Family run farms concerned about proposed changes to federal child labor regulations
“Youth working on the farm is as old as farms,” said Craig Anderson, Agriculture Labor and Safety Services division manager at Michigan Farm Bureau. Anderson grew up on a farm in northern Michiagn.
“I started operating equipment at the age of 6 with a wiggle hoe – hoeing strawberries,” Anderson said.
The U.S. Department of Labor is proposing changes to child labor regulations. If the new rules are adopted kids under age 16 would not be able to touch a wiggle hoe because the weeding machine is gas powered. He says in rural areas working on a farm is a great job for a teenager and sometimes the only job around.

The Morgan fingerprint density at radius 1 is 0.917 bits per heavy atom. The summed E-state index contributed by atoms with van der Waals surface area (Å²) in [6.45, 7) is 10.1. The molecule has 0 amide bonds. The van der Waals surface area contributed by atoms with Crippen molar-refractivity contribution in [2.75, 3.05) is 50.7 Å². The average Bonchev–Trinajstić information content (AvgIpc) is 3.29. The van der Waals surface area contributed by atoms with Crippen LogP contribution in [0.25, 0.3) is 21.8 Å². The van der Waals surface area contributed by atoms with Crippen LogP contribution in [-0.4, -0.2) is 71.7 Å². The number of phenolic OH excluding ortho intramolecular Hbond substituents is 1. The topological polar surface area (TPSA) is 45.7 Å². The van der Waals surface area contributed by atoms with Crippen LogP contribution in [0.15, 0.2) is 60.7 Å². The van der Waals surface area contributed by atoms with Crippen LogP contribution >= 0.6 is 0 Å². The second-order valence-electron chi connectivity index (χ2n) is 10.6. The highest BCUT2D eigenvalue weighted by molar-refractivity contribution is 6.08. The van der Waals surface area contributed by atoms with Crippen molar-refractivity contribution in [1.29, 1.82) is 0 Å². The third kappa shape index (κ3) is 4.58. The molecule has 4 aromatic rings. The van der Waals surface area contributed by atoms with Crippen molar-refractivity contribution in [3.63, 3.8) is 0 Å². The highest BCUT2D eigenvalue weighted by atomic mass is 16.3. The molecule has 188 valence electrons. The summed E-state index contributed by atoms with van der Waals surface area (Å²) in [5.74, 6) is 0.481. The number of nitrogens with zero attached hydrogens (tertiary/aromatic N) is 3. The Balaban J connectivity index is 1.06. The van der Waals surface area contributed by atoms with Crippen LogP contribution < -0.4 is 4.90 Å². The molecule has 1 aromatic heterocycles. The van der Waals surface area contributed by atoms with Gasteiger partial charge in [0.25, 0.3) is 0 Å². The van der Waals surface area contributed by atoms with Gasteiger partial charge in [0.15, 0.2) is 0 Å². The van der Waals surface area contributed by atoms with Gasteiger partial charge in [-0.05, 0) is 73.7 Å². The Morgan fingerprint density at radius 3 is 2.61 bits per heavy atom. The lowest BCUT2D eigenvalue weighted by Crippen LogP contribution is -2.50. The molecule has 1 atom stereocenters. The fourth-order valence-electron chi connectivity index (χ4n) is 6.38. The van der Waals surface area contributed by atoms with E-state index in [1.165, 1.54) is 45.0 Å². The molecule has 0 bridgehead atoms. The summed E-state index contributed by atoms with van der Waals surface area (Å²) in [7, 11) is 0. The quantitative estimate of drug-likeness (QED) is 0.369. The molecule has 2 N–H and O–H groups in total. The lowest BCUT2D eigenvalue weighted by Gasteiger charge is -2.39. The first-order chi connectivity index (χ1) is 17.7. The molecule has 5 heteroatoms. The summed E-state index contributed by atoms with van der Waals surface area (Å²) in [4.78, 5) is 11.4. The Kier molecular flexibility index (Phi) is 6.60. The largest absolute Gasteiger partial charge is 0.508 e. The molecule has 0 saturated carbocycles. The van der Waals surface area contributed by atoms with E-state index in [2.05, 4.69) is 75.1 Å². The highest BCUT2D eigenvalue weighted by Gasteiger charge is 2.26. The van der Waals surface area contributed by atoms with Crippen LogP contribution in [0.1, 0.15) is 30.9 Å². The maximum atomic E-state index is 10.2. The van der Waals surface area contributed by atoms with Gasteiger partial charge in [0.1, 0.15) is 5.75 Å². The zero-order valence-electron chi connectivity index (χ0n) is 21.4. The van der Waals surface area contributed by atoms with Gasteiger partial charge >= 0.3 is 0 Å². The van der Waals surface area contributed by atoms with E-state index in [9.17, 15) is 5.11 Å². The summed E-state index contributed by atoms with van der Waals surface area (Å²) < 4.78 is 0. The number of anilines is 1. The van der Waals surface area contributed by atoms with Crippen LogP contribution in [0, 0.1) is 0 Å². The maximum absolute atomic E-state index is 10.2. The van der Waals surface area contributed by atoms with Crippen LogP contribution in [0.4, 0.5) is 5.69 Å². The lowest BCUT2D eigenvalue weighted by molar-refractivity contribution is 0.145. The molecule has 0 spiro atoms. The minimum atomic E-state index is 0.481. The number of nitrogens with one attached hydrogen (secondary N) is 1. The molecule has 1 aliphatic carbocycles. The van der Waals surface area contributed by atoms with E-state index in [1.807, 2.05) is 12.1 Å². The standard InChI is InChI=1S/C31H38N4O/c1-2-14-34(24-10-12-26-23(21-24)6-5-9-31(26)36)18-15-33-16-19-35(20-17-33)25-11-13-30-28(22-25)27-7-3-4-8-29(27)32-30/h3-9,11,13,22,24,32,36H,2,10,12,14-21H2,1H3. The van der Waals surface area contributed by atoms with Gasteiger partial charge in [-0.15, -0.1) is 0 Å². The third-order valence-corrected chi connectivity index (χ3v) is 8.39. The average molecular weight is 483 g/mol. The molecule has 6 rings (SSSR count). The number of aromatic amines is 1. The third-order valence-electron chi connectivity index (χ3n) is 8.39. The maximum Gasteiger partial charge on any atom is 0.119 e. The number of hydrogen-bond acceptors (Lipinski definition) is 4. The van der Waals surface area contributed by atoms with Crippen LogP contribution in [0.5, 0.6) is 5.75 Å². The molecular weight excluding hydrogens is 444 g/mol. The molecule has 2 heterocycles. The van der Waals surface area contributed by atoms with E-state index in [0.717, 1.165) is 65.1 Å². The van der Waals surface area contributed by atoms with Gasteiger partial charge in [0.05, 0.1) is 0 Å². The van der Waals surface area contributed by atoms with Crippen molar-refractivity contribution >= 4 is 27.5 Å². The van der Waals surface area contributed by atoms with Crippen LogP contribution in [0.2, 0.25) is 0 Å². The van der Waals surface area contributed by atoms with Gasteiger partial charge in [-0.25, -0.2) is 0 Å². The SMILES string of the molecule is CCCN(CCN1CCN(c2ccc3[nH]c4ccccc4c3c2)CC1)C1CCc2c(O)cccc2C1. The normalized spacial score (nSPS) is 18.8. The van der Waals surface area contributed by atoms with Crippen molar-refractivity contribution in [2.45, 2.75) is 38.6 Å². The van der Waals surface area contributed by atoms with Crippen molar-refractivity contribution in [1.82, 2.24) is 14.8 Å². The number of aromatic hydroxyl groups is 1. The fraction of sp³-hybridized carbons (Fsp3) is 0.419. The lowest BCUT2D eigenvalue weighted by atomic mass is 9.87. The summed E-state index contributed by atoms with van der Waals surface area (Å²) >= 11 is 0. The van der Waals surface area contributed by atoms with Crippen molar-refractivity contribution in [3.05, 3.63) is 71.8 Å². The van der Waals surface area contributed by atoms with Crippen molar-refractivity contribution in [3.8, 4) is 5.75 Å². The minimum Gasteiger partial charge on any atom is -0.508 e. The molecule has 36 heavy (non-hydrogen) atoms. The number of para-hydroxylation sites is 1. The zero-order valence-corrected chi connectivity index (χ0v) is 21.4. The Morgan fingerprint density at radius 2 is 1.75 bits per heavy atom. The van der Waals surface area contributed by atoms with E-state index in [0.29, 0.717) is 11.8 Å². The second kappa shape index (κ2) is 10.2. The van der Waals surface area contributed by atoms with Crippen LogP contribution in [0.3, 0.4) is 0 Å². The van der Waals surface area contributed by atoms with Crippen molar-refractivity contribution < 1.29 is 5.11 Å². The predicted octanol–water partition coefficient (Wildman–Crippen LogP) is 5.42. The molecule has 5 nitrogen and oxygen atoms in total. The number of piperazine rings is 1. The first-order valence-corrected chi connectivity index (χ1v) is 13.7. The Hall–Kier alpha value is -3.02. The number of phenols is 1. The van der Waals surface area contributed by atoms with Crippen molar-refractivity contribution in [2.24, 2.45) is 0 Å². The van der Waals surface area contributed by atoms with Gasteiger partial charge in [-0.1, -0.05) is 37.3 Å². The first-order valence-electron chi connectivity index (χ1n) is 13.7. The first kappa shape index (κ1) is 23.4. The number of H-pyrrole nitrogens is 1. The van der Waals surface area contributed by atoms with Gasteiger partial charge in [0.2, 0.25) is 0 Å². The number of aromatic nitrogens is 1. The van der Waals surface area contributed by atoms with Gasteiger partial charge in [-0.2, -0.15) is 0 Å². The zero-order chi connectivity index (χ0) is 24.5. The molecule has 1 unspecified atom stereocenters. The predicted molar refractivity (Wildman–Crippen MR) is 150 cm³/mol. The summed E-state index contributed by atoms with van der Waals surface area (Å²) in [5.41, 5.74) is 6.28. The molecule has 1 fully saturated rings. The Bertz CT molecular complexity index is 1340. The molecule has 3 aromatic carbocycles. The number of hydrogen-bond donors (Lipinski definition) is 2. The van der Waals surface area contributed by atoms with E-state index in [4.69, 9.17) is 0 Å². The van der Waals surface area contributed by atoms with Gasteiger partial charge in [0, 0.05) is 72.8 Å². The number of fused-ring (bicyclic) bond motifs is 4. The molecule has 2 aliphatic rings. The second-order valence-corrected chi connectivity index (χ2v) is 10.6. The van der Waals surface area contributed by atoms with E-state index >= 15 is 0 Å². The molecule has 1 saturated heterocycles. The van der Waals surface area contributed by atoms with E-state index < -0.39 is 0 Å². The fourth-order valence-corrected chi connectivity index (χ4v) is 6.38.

“You not only are going to exclude the family structure but you’re also going to exclude the rural structure. Where that farm employment is the first stepping stone to be able to do anything from purchasing your first bike all the way up to purchasing your first car and saving for college.”
The proposed changes would also prohibit children under age 16 from working with most farms animals. Anderson says the changes would hurt smaller farms that still rely on family members to do a lot of the work. The department of labor is accepting feedback on the changes through Thursday.